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Since I’ve long followed U.S. trade policy, since it’s long been one of President Trump’s signature issues, and since for months the President’s tariffs had been widely described as a major danger to the coalition that carried him and other Republicans to victory in 2016, I thought one of the most useful post-midterms exercises I could conduct would be to see if these analyses held up. The verdict: Anything but.

At the heart of this narrative were America’s farmers, and especially its soybean growers. In brief, the Trump China tariffs sparked retaliatory Chinese levies on a wide range of U.S. exports, including soybeans. Soybeans had become the nation’s leading agricultural export to China, and China exports represented a large share of total American soybean production. And since those soybean exports to the People’s Republic were endangered (and have in fact plummeted), the soybean farmers (along with the rest of U.S. agriculture, since its exports were threatened by various foreign retaliatory tariffs, too) were likely to take their anger out on Republican candidates for the House and Senate this year, and reward Democrats with significant wins.  (See here, here, and here for some examples.)

Last night’s midterm results, however, make clear that nothing of the kind happened. To see how off-base the “Republican Soy-Mageddon” (“Soy-Pocalypse”?) predictions were, let’s first look at the returns from the Top Twenty districts in the House of Representatives in terms of total agricultural output. Republicans held sixteen and Democrats four when the evening began.

When it ended, the number of those seats flipped by the Democrats (i.e., where one of their candidates beat a Republican incumbent) totaled one: the First District of Iowa. The other three Democratic victories were scored by Democratic incumbents.

Republicans flipped none of these 20 seats. But they held on to 15. Moreover, three of these seats were open seats – that is, a Republican incumbent had retired. So all else equal, the Democratic candidate’s chances of winning were increased.

The race for the twentieth seat on this list – Minnesota’s First District – was too close to call at the time of this writing. It’s an open seat also, but the previous incumbent was a Democrat. So no sign of any blue wave, or any notable Democratic strength in this group of Districts, whatever.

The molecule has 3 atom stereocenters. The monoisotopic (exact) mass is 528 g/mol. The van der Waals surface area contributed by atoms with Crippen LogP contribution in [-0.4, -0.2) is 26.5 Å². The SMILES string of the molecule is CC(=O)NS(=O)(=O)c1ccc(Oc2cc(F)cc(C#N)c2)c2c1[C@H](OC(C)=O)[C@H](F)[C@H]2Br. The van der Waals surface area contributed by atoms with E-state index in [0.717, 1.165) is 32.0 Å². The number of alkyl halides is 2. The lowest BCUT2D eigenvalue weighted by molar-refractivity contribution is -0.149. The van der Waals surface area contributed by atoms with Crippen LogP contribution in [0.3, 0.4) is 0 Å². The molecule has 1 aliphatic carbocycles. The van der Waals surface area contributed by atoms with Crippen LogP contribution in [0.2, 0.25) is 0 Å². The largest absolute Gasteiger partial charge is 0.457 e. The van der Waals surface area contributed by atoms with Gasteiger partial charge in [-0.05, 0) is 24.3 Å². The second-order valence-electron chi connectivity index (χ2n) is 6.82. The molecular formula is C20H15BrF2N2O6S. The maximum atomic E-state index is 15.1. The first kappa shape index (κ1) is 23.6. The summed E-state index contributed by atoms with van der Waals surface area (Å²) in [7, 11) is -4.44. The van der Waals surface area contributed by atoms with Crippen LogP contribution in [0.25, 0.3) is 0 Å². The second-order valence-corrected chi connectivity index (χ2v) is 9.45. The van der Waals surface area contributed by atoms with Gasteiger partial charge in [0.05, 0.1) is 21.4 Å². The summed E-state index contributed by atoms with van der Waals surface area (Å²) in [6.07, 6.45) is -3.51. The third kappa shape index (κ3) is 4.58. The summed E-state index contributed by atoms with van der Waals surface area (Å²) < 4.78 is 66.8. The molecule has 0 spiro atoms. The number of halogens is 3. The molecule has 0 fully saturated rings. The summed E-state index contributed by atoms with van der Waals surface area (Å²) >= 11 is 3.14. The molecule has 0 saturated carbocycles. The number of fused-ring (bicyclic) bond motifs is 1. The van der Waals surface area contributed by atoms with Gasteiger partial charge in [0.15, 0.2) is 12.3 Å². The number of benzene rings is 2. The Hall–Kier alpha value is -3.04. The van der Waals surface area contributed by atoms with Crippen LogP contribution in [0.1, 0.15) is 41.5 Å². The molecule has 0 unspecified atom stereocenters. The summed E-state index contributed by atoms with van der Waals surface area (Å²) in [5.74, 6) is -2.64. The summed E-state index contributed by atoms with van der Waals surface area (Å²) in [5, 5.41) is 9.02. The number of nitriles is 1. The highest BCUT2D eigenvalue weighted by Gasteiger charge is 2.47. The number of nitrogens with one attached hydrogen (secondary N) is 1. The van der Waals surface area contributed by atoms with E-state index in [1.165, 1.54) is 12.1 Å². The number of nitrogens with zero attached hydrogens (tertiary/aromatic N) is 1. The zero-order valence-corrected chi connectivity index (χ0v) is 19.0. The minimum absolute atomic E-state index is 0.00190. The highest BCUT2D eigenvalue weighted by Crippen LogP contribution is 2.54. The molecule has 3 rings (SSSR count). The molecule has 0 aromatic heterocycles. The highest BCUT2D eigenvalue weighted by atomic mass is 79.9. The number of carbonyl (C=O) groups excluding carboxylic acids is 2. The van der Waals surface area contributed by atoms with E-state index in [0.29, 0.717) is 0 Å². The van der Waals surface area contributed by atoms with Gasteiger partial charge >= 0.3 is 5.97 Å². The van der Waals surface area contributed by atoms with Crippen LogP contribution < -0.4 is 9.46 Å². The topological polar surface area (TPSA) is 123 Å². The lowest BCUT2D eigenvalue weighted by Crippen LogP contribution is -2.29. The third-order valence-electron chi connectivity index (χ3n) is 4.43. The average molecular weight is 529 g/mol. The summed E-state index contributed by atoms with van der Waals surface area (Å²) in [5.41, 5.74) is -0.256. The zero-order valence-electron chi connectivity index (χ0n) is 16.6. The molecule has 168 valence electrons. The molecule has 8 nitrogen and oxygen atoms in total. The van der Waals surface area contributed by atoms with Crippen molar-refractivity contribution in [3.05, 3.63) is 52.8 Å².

But what about the soybeans-dominated Districts? The results from this Top Twenty show nothing like a Republican Soy-Mageddon, either.

During the previous Congressional session, Republicans held 16 of these seats as well, and the Democrats four. The Democrats flipped two of these Districts – that First in Iowa, along with that state’s Third. The Democrats’ four other victories in this group were by incumbents.

The Republicans, again, didn’t flip any Democratic soybeans seats. But they held onto 15 of their original 16 seats. In addition, three of those seats were open, so again, the GOP candidates’ advantage was smaller than it would have been had the incumbent run. The election in the twentieth District in this soybeans group – Minnesota’s First – is that still-undecided race.

Again no Soy-Mageddon for Republicans.

These developments won’t come as a major surprise to careful news buffs. Several reports (see, e.g., here, here, and here) have been published in recent weeks containing evidence that, however worried they were about their own individual prospects, many American farmers continued to support Mr. Trump – and in principle even his efforts to use pressure to extract more equitable terms of trade from China and other foreign economies. But you had to be quite the careful news buff.

At the same time, last night’s results by no means give Mr. Trump a free pass on trade policy from American agriculture. Before too long, unless his efforts start delivering results for U.S. farmers, or removing the trade threats they still face, or unless other administration policies open up new opportunities (at home or abroad), their patience could well run out. For now, however, ag is hanging tough with an America First trade approach at the grassroots level.  It’s high time that its whiny Inside the Beltway spokespeople start paying attention. 

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